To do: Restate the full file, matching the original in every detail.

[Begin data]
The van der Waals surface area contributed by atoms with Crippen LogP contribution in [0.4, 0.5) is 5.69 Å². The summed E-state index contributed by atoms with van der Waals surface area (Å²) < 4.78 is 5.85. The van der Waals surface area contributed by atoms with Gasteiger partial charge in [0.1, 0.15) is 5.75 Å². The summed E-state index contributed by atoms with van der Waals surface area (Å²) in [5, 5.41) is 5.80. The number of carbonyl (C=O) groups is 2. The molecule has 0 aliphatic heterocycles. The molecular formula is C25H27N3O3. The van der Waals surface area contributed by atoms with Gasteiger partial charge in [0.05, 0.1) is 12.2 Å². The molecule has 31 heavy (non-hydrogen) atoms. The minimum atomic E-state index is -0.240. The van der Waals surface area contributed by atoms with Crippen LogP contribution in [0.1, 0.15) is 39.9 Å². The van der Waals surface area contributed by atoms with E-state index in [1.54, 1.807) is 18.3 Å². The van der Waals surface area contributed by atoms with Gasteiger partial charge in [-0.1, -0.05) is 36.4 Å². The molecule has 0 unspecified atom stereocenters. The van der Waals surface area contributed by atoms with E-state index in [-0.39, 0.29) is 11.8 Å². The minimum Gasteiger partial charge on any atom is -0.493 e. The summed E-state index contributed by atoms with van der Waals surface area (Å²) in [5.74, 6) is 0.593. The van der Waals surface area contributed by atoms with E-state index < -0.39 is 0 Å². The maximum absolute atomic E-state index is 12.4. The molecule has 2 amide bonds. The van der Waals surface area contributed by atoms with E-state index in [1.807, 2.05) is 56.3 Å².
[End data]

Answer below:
The van der Waals surface area contributed by atoms with Crippen LogP contribution in [0.4, 0.5) is 5.69 Å². The summed E-state index contributed by atoms with van der Waals surface area (Å²) < 4.78 is 5.85. The van der Waals surface area contributed by atoms with Gasteiger partial charge in [0.1, 0.15) is 5.75 Å². The summed E-state index contributed by atoms with van der Waals surface area (Å²) in [5, 5.41) is 5.80. The number of carbonyl (C=O) groups is 2. The molecule has 0 aliphatic heterocycles. The molecular formula is C25H27N3O3. The van der Waals surface area contributed by atoms with Gasteiger partial charge in [0.05, 0.1) is 12.2 Å². The molecule has 31 heavy (non-hydrogen) atoms. The minimum atomic E-state index is -0.240. The van der Waals surface area contributed by atoms with Crippen LogP contribution in [0.1, 0.15) is 39.9 Å². The van der Waals surface area contributed by atoms with E-state index in [1.54, 1.807) is 18.3 Å². The van der Waals surface area contributed by atoms with Gasteiger partial charge in [-0.1, -0.05) is 36.4 Å². The molecule has 0 unspecified atom stereocenters. The van der Waals surface area contributed by atoms with E-state index in [-0.39, 0.29) is 11.8 Å². The minimum Gasteiger partial charge on any atom is -0.493 e. The summed E-state index contributed by atoms with van der Waals surface area (Å²) in [5.74, 6) is 0.593. The van der Waals surface area contributed by atoms with E-state index < -0.39 is 0 Å². The maximum absolute atomic E-state index is 12.4. The molecule has 2 amide bonds. The van der Waals surface area contributed by atoms with E-state index in [1.807, 2.05) is 56.3 Å².